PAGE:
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BBC.com: Virgin boss unveils space trips

Published by Sigurd De Keyser on Mon Jan 17, 2005 4:05 pm
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chabot imagebbc.com: Space tourism is less than three years away, Sir Richard Branson has claimed.

There are already 13,500 potential passengers for the £100,000 ($190,000) “Virgin Galactic spaceliner” trip, Sir Richard told the BBC.
The entrepreneur is having five “spaceliners” built in the US by the team which launched the SpaceShipOne rocket plane last year.
Sir Richard said he himself, his children and his parents all plan to be on the first flight.

The Virgin Atlantic airline boss told the BBC’s Breakfast with Frost the space travel plan “is an extremely exciting project”.
He signed a £14m agreement last September with Mojave Ventures, the company set up by Microsoft co-founder Paul Allen and aviation pioneer Burton Rutan.

Mojave Ventures plans to use the technology developed for SpaceShipOne – the first privately-developed carrier to go above 100km last June.
Virgin Galactic passengers will have three to four days’ training in Virgin’s “space camp” in the Mojave Desert in the south-western US, Sir Richard said. He said passengers will go up in the mother ship ‘Eve’ which will launch the space craft at three times the speed of sound.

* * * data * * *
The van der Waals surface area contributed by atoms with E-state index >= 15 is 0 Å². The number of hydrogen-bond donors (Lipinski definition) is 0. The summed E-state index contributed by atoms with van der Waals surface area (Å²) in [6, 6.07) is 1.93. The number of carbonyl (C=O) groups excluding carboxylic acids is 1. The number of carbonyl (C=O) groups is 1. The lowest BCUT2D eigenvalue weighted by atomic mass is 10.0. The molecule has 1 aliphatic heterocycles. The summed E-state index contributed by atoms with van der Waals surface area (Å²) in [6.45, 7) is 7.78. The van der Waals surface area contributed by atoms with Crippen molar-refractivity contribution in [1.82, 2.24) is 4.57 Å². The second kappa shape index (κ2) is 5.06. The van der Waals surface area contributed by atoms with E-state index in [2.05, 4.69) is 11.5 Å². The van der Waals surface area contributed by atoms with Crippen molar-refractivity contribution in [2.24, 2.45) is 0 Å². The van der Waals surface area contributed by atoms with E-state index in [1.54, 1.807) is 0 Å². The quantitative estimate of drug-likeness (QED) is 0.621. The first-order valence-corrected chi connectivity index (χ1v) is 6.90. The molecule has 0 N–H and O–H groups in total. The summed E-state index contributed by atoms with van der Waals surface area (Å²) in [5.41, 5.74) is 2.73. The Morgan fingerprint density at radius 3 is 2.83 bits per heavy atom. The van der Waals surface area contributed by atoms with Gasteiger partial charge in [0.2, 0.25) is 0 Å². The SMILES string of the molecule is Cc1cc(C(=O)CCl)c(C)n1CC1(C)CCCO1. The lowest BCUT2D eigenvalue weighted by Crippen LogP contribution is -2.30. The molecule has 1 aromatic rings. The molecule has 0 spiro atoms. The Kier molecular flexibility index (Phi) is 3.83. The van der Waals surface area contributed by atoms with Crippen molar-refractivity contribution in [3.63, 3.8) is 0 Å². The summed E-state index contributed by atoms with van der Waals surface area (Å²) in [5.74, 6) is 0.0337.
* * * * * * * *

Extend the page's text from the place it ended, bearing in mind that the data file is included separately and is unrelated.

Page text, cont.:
He described the unique things passengers would experience during a three-and-half-hour trip.
“They can experience weightlessness, they will check out that the Earth is round and enjoy space,” he said.

“Then the spacecraft turns into a giant shuttlecock which makes the entry safe and then once it comes back into the Earth’s atmosphere it turns back into a space craft which glides down”.
Sir Richard said it was this change in the shape of the aircraft that greatly increased safety.

“The big difference between our space ship and a Nasa space ship is that Nasa has to contend with the massive heat build-up as it enters the Earth’s atmosphere.”
He said the Galactic flight would not face this heat build-up, and this made it “many times safer” than a Nasa space ship.

However, he added: “We are pioneering and there are obviously risks attached if you are pioneering anything new”.
Sir Richard, well-known for his speedboat and ballooning adventures, said that he planned to be on the first flight himself.
He said his children Holly and Sam and his parents were also interested in being on it. But, he added, his wife Joan was not keen on the idea of going into space.

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